If attempts to get back together fail, the Open Heart might experience intense feelings of jealousy and anger. Imagining their partner moving on can be extremely painful and bring up many difficult emotions.
Rumination is also common. They overanalyze everything that ever happened. Not only during the breakup but also during the entire relationship. From start to finish.
While self-reflection is a very good thing, rumination usually only leads to even more distress. And because Open Hearts might still be putting their exes on a pedestal, they might be overly focused on all of their own perceived wrongdoings.
So, they mull over everything they supposedly did wrong, believing that things could have been so much better had they just done this or that differently.
What they often do not realize is that relationships are meant to be a two-way street. You can’t save a broken relationship on your own. No matter how hard you are willing to try.
How do you get over a breakup as an anxiously attached person?
While every breakup process is unique, knowing what your triggers are can greatly help in dealing with it in a healthier way. Understanding where your pain is coming from is a crucial step toward healing. It helps you see things with more clarity and prevents you from staying stuck in your pain.
What triggers an anxiously attached person?
Any signs of potential abandonment or rejection greatly trigger an Open Heart. It taps into their fear of being left alone and reinforces their worries about being unlovable.
Now, what happens when anxious attachment is triggered?
Triggers are essentially semi-automatic gut reactions. They are not very rational and can bring up a well of intense emotions.
Listening to our gut feelings is important. But knowing how to distinguish our defensive or overprotective instincts from our healthier intuition is perhaps even more crucial.
For example, does the immense urge to get back with your partner stem from an intuitive knowing that this is the right relationship for you? Or may it also be somewhat driven by old emotional needs and fears and a desire to cling to a harmful but familiar sense of identity? One in which you are not fully seen or heard, and are instead fighting for the other person’s love and approval?
In this video, I discuss in more detail how you can decode your own triggers and learn to work with their deeper wisdom:
Anxious attachment breakup tips
There’s no clear-cut plan to get over breakup pain. But there are some useful tips that can make the process as healthy and healing as possible:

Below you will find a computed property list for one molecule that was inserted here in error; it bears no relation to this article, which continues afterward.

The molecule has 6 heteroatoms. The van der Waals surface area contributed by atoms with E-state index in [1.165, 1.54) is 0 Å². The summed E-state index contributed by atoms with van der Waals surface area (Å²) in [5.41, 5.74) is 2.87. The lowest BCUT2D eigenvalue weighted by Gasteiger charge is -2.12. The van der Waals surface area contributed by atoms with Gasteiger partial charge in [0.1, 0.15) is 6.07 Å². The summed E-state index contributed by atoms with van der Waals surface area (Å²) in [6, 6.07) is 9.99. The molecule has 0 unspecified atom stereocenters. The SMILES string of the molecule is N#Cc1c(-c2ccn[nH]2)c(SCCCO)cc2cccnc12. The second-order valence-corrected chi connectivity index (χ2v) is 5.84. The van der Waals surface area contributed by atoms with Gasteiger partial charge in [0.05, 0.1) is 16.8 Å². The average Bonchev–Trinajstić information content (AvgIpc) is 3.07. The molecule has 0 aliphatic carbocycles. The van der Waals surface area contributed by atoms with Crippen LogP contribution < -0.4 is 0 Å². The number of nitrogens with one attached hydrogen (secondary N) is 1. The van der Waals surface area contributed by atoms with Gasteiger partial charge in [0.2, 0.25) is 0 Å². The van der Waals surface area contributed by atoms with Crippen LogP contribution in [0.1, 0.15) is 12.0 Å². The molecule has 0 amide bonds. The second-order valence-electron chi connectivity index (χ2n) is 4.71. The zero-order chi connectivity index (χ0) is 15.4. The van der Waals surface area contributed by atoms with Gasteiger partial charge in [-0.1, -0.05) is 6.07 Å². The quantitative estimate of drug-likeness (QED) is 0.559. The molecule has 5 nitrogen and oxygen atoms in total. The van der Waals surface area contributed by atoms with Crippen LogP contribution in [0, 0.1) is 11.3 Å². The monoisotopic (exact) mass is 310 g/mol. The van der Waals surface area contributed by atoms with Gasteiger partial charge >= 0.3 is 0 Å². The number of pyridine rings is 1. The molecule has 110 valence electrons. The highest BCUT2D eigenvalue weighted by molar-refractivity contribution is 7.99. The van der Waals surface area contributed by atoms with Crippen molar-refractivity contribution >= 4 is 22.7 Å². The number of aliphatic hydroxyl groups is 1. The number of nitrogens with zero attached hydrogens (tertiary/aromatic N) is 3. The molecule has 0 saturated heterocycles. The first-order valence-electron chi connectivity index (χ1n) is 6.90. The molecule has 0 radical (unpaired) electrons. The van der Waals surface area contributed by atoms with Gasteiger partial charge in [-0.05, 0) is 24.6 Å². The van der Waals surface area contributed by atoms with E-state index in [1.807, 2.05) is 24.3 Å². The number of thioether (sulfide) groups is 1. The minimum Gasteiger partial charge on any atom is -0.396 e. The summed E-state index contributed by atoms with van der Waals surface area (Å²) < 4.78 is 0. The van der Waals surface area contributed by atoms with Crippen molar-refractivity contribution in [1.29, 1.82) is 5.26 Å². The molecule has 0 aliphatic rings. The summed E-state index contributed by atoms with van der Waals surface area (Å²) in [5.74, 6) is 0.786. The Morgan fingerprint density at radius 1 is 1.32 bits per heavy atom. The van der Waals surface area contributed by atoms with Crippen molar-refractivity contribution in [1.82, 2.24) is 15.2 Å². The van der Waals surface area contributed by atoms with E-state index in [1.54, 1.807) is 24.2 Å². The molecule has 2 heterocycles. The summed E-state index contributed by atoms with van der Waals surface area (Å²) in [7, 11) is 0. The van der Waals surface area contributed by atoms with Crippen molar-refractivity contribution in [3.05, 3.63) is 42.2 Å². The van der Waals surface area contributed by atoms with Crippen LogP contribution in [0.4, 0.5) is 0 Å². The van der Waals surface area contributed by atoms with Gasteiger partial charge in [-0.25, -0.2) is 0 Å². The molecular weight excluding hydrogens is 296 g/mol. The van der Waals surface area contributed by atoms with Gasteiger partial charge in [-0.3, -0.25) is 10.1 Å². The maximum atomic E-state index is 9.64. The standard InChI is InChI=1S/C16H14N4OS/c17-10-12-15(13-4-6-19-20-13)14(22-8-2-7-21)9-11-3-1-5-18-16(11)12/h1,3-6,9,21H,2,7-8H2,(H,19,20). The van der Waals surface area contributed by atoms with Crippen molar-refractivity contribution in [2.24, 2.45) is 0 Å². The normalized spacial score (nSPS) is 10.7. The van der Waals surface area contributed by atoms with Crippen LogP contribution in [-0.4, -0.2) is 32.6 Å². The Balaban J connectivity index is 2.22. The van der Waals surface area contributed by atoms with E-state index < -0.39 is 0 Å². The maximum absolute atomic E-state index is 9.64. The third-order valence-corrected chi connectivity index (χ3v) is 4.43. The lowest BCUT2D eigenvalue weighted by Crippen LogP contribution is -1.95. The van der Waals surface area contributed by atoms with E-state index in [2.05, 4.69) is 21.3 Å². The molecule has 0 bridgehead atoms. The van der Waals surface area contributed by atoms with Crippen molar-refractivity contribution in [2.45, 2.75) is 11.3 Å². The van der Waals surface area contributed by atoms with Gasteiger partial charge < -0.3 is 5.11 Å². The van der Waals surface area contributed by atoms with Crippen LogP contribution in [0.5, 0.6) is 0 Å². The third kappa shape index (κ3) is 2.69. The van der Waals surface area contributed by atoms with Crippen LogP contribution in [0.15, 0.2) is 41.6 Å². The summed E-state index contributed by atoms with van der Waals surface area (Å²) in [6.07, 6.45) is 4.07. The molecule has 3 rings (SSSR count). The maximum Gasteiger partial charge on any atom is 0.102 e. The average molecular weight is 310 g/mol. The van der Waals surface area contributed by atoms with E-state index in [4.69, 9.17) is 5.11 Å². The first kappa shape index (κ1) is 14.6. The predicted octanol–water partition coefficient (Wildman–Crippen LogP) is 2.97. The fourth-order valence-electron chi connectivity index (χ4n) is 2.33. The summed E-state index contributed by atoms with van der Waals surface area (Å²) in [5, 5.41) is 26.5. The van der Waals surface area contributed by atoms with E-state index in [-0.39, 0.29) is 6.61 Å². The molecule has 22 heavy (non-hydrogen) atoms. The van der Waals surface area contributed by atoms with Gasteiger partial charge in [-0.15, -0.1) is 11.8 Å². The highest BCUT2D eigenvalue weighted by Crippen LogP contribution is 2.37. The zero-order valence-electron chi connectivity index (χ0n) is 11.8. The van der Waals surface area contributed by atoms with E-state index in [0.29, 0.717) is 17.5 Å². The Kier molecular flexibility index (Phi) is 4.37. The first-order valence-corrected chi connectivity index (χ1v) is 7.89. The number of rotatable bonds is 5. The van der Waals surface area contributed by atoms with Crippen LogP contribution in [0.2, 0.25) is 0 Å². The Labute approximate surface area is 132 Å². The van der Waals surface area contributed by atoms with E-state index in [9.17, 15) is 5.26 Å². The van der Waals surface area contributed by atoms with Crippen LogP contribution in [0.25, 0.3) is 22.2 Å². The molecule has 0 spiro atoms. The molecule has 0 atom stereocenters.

Let go of the fantasy
However hard it may seem, try to keep a realistic view of the past. Don’t put your ex on a pedestal and also don’t demonize yourself. Living in the present is a beautiful gift that we usually don’t practice often enough. What are some things that could ground you in the present and reduce rumination?
Doing no contact with anxious attachment is not easy, but it can bring so many benefits. Important, however, is that you do it for YOU! Sure, it may make your ex miss you more, but that should not be the main goal.
Process the four crucial emotions
During the breakup process, four crucial emotions must be experienced: anger, sadness, fear, and grief. Take a look at this video, to know why these are so important:
Allow yourself to move one
Allowing yourself to truly move on can be extremely cathartic for an Open Heart. And embracing wonder can help with this. After all, an inability to let go often also has to do with a fear of the unknown.
Benefits of having an anxious attachment style in breakups
Now, before you fervently start looking for things such as: “Can you heal anxious attachment?” Or “How do you overcome attachment issues after a breakup?” Just know that an anxious attachment brings with it many positives. Not only during the relationship but also afterward.
As mentioned earlier, a tendency to ruminate generally also indicates a high level of reflection. And due to feeling heartbreak so intensely, a breakup often serves as a catalyst for transformation for Open Hearts.
With that being said, wanting to feel a little less like you’re lost at sea, drowning in your emotions, is also completely normal. Change is possible, and moving towards a more secure attachment style can happen! And yes, research literally backs this up.
So, if you would like to learn about things such as how to break free from anxious attachment or how to calm down anxious attachment, then I have lots of tools and sources to help you out!
The first step is to figure out your own attachment style. Take my free quiz here to do so:
With that being said, let’s never forget that you are also perfectly okay the way you are right now. In fact, desperately trying to heal all the time actually keeps us wounded in many ways.
If you would like to delve deeper into this topic, then this video will help you:
Over to you!
That was it for today, now you know what anxious attachment breakups look like.
Breakups can be incredibly hard. This is true for everyone, but perhaps even more for an Open Heart. While the emotional turmoil can seem so painful, eventually, it can also help us emerge as stronger and more whole human beings.
Do you have any other questions about what anxious attachment feels like during a breakup? What coping mechanisms do you rely on while dealing with a breakup? Would you label these as healthy? Or would you rather develop some new ones?
Share it in the comments below!